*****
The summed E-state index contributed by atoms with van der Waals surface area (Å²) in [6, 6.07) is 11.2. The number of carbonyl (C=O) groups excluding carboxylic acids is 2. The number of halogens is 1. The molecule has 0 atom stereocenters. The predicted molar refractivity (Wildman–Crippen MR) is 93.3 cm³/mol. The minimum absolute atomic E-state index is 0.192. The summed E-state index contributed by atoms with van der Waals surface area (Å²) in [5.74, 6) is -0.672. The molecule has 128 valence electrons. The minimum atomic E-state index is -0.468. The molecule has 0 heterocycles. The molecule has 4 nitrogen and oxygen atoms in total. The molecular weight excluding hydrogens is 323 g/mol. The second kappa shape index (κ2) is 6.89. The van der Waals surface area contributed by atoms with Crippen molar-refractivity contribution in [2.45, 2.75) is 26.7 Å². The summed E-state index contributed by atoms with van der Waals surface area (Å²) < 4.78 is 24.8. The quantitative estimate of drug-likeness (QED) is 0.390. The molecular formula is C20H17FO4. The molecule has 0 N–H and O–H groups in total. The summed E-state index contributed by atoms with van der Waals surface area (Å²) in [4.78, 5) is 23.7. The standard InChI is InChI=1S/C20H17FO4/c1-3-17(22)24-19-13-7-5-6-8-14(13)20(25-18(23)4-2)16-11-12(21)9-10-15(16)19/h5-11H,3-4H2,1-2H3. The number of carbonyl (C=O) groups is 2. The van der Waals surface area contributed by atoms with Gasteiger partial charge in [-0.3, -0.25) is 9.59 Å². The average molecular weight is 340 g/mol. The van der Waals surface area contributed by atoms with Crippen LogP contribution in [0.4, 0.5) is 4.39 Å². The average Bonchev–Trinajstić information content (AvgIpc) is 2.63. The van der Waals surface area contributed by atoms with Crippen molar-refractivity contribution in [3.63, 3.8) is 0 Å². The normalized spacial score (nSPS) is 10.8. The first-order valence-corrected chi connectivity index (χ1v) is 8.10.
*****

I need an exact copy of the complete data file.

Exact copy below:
The summed E-state index contributed by atoms with van der Waals surface area (Å²) in [6, 6.07) is 11.2. The number of carbonyl (C=O) groups excluding carboxylic acids is 2. The number of halogens is 1. The molecule has 0 atom stereocenters. The predicted molar refractivity (Wildman–Crippen MR) is 93.3 cm³/mol. The minimum absolute atomic E-state index is 0.192. The summed E-state index contributed by atoms with van der Waals surface area (Å²) in [5.74, 6) is -0.672. The molecule has 128 valence electrons. The minimum atomic E-state index is -0.468. The molecule has 0 heterocycles. The molecule has 4 nitrogen and oxygen atoms in total. The molecular weight excluding hydrogens is 323 g/mol. The second kappa shape index (κ2) is 6.89. The van der Waals surface area contributed by atoms with Crippen molar-refractivity contribution in [2.45, 2.75) is 26.7 Å². The summed E-state index contributed by atoms with van der Waals surface area (Å²) < 4.78 is 24.8. The quantitative estimate of drug-likeness (QED) is 0.390. The molecular formula is C20H17FO4. The molecule has 0 N–H and O–H groups in total. The summed E-state index contributed by atoms with van der Waals surface area (Å²) in [4.78, 5) is 23.7. The standard InChI is InChI=1S/C20H17FO4/c1-3-17(22)24-19-13-7-5-6-8-14(13)20(25-18(23)4-2)16-11-12(21)9-10-15(16)19/h5-11H,3-4H2,1-2H3. The number of carbonyl (C=O) groups is 2. The van der Waals surface area contributed by atoms with Gasteiger partial charge in [-0.3, -0.25) is 9.59 Å². The average molecular weight is 340 g/mol. The van der Waals surface area contributed by atoms with Crippen LogP contribution in [0.4, 0.5) is 4.39 Å². The average Bonchev–Trinajstić information content (AvgIpc) is 2.63. The van der Waals surface area contributed by atoms with Crippen molar-refractivity contribution in [3.63, 3.8) is 0 Å². The normalized spacial score (nSPS) is 10.8. The first-order valence-corrected chi connectivity index (χ1v) is 8.10.